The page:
Two ‘Angels of Hope’ are coming to the Philippines
HIGH GROUND By William M. Esposo 2006-07-03
I call Italian Luigino Bruni and Dutchman Leo Andringa ‘Angels of Hope’ because they hold the formula that could narrow our yawning wealth gap and help address many other issues that plague our country.

On July 11, Bruni and Andringa will arrive to share their experience and expertise about a business philosophy that anchors itself on the values of humanity and communion. This business model, known as the Economy of Communion, fosters a shift to a new capitalist mindset that is anchored on a culture of sharing as against the more pervasive culture of having and amassing.

The Economy of Communion (EoC) is now successfully practiced by over 750 profitable companies in Europe, North, Central and South America, Asia, Africa, Australia and the Middle East.

Our wealth gap is the result of social injustice and the indifference, and worse even, greed, of the few who are privileged. Less than 3% of Filipinos control over 85% of the national wealth. The great majority of Filipinos is trapped in their poverty and therefore cannot get that much needed quality education and proper health services to free themselves, much less assure their future generations of a life that is less miserable. We are all sitting on this social volcano.

Luigino Bruni holds two PhD degrees, one in History of Economics from the University of Florence and another in Economics from the University of East Anglia. Leo Andringa had an illustrious career as Regional Director at the Central Bank of the Netherlands from 1988 to 2001, General Director of the Dutch Government Purchasing Office from 1979 to 1988 and Chief Inspector for the Budget of the Dutch Ministry of Finance from 1970 to 1979.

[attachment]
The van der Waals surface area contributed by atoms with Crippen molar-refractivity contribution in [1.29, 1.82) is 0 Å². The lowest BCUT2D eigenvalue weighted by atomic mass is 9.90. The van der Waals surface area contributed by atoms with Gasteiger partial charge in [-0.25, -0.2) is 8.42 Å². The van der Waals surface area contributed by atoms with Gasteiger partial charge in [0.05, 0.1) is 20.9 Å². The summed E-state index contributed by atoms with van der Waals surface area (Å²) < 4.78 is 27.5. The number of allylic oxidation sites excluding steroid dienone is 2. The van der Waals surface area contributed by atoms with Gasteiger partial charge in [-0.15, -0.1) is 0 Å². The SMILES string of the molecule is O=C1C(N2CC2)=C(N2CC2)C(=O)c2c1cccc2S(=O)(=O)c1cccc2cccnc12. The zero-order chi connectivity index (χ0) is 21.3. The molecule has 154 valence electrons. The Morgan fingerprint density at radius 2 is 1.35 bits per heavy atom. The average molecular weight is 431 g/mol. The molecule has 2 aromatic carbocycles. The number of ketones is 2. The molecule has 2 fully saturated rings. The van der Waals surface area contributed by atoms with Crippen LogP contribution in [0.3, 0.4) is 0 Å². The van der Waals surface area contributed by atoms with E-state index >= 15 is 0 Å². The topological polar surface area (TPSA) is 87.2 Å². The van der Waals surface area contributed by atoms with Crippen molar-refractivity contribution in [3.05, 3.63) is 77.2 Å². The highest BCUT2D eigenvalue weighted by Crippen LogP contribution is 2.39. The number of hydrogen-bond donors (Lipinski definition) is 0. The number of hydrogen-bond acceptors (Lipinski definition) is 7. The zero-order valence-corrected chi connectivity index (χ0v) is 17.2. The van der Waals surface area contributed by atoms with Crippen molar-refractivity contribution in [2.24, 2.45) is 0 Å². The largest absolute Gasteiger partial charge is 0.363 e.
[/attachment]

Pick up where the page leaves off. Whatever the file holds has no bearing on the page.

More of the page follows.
Both Bruni and Andringa have been involved in guiding and monitoring the successes of the over 750 EoC companies now operating in over 30 countries, including the Philippines. Here they will conduct an Asia-wide Congress on EoC in Tagaytay from July 13 to 16, a meeting and talks with CEOs, entrepreneurs and media practitioners in Makati on July 18 and a forum with the Academe to be held at the Pontifical University of Santo Tomas on July 19.

Chiara Lubich, the founder of The Focolare Movement and one of the greatest women of our time, was inspired to conceive the EoC when she landed in Sao Paolo, Brazil in 1991 and saw from the airplane the hovels of poor people surrounding enclaves of the rich. The sight made her wonder how a society can find peace and harmony when such a socio-economic polarization exists.

Most prescriptions for solving a wealth gap problem range from revolution from the bottom class of society to outright state confiscation and redistribution of wealth. In between these two severe prescriptions is state taxation that is designed to get the wealth from the rich in order to give to the poor.

Historical experience on these approaches showed a number of negative effects which sometimes brought humanity to worse conditions. Other than promoting class antagonism, revolutions leave behind a trail of long-lasting hatred and cultural polarization. State confiscation and redistribution of wealth as well as heavy taxation of the rich do not always happen without a negative backlash—usually capital flight—which renders the country more impoverished.

EoC provides the best solution to bridging the wealth gap, a solution that does not carry the negative effects of revolution, state confiscation or high taxation. Not only that, EoC gives the owner of the wealth (and the means to produce wealth) the freedom and the initiative to distribute the wealth—thereby promoting a better climate for generating more wealth.

By inspiring a genuine spirit of sharing and providing the wealth owner the freedom to earn profit and expand his business, EoC triggers the natural propensity of man to share and distribute wealth. By creating a fraternal kinship and a caring environment, EoC companies inevitably become happy environments that create positive vibes. What’s more, the core values of EoC—the communion of the haves and the have-nots under a climate of openness and mutual respect and love—ensures the harmony under which greater wealth is generated.

This is how the Economy of Communion (EOC) works:

1. EoC ensures the right of the investor to make a decent return on his investment. The investor freely takes from the net income of the company his targeted return on investment—be it 20%, 25% or 30%. That is a reward due him and the company’s stockholders for investing and taking a risk in the venture. He may also allocate for himself a salary from the operation. It is his option whether to just earn a salary, make a return on investment or get both.

2. The residual profit is then divided into three parts intended for the following: